On 24 June, Bashar Assad’s army jet fighters bombed the Iraqi city of Qaem (near the Syrian border), the city of Rutba (150 km from Syrian border) and the western areas of Mosul, which had fallen out of Maliki’s forces’ control in recent days. As a result many civilians were brutally murdered in public places such as the bazaar and gas station. While during the past two years, Bashar Assad has never bombed ISIS bases in Syria and his aerial strikes have always targeted innocent civilians and opposition groups, now under the name of bombing ISIS, innocent Iraqi citizens are being slaughtered. This clearly shows how baseless the claim of fighting against terrorism and ISIS is.
Coincidently, on the days of 24 and 25 June, Iraqi forces bombed the city of Beiji in the Salahaddin Province killing at least 100 civilians and injuring many more. Most of the city’s inhabitants were forced to flee the city. The brutal death of 69 people outside the city of Hilla and the murder of 52 inmates in the Baquba Prison by government forces, are other crimes carried out by Maliki who is desperately trying to keep his post as prime minister.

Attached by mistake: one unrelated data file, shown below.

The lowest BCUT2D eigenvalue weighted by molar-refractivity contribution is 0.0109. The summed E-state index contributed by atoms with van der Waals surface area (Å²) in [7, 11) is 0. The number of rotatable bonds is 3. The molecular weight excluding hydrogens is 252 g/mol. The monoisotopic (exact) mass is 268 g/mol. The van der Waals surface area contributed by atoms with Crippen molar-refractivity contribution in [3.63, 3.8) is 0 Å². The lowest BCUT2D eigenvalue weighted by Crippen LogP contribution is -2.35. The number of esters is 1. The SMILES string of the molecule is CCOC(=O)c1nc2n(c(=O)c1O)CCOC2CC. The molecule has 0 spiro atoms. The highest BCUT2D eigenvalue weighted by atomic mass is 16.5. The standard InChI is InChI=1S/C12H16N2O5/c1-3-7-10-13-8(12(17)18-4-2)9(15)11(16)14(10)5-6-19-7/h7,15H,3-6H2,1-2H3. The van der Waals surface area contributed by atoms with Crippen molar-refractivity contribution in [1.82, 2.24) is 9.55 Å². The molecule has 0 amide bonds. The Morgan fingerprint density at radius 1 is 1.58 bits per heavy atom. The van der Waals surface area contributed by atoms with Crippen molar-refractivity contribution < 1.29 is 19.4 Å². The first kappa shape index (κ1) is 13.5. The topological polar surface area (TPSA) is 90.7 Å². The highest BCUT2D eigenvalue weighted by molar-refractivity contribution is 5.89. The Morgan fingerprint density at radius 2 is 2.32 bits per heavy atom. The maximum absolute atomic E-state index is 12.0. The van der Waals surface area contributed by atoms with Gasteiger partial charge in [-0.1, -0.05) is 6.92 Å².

According to a report by CNN, the governor of Baquba claimed that the prisoners were killed by ISIS, yet hospital personnel and other Baquba officials say that the inmates were killed by their prison guards. Al-Taqeer TV said on 20 June: “The Governor of Diyala revealed that the Vahdat Prison management in Baquba was involved in the physical annihilation of 52 inmates. He said that the only survivor of this incident has said that the inmates were fired upon by prison guards and denied that mortars had been fired on the prison. The governor said that after this testimony, the inmate was abducted from the hospital and murdered.”